• just different 02/19/2016

            Everyone does get to have a lawyer, but very few defendants are able to dip into publicly-funded “insurance” to pay for them or get the kind of broad discretion, legal advantages, and judicial abstention that (especially public) universities get. Under THE LAW, universities can get away with all kinds of crap that other defendants would get hammered for. Universities have these extraordinary privileges because they’re supposed to be using them responsibly and ethically rather than purely to advance their own interests.

  6. anonymous 02/18/2016

    Bill Gary — is he the guy who helped come up with the disastrous PERS “reforms” a couple years back, then defended them in court — and saw overturned by a unanimous vote of the Oregon supreme court?

    • please stop 02/19/2016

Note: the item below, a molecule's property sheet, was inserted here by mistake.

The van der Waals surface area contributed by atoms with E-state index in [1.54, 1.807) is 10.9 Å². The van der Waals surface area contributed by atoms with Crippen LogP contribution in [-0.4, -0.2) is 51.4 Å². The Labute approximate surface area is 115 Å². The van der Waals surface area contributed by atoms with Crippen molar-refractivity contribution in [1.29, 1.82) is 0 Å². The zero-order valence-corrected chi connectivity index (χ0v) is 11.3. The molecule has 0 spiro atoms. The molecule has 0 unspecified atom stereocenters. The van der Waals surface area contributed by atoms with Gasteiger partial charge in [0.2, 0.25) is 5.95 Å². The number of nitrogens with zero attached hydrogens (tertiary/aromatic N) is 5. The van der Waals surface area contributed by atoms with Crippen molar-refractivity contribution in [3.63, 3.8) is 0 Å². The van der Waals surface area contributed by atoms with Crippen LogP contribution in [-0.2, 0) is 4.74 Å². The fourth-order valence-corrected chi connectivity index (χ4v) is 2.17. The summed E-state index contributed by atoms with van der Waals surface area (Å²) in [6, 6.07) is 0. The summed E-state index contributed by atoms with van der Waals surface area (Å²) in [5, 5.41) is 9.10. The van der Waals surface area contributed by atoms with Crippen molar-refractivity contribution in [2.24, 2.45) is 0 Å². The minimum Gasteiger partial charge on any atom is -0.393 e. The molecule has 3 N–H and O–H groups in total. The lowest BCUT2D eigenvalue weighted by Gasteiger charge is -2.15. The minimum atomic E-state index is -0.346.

Wow! Do you have that one wrong! To answer your question simply. No.

  7. Can't because of Lawyers 02/18/2016

    Please keep it up. I was once the victim of a (Washington, DC) law firm that bulldozed over me and my family, using all sort of dishonesty, for no reason other than it helped their bottom line. I would love to lampoon this particular law firm, but I can’t because I had already maxed out my credit cards paying some other lazy tool several hundred dollars on hour to ‘defend’ me. Eventually I signed a very restrictive non-disparagement agreement and now I’m left to stew. So while I can’t poke fun of the law firm that victimized me, I really enjoy it when people who haven’t had their rights stripped from them go ahead and use these rights to call out lawyers for being immoral asshats. God Bless America, please keep it up!

  8. a fan 02/19/2016

    I wasn’t going to bother with this, but I am a fan of Bill Gary. About 15 years ago, and for the only time, I was against him in court. He made us look like idiots. He was better prepared, knew more law than we did and was a truly gifted speaker and advocate. I learned a lot that day and am a better lawyer for it.

  9. Not too late 02/20/2016

    Loving this thread. Please DON’T stop! Whatever I think of HGLR doesn’t matter. What matters to me is that out of all the law firms in Oregon, the UO picked the defenders of big tobacco co’s to represent the university.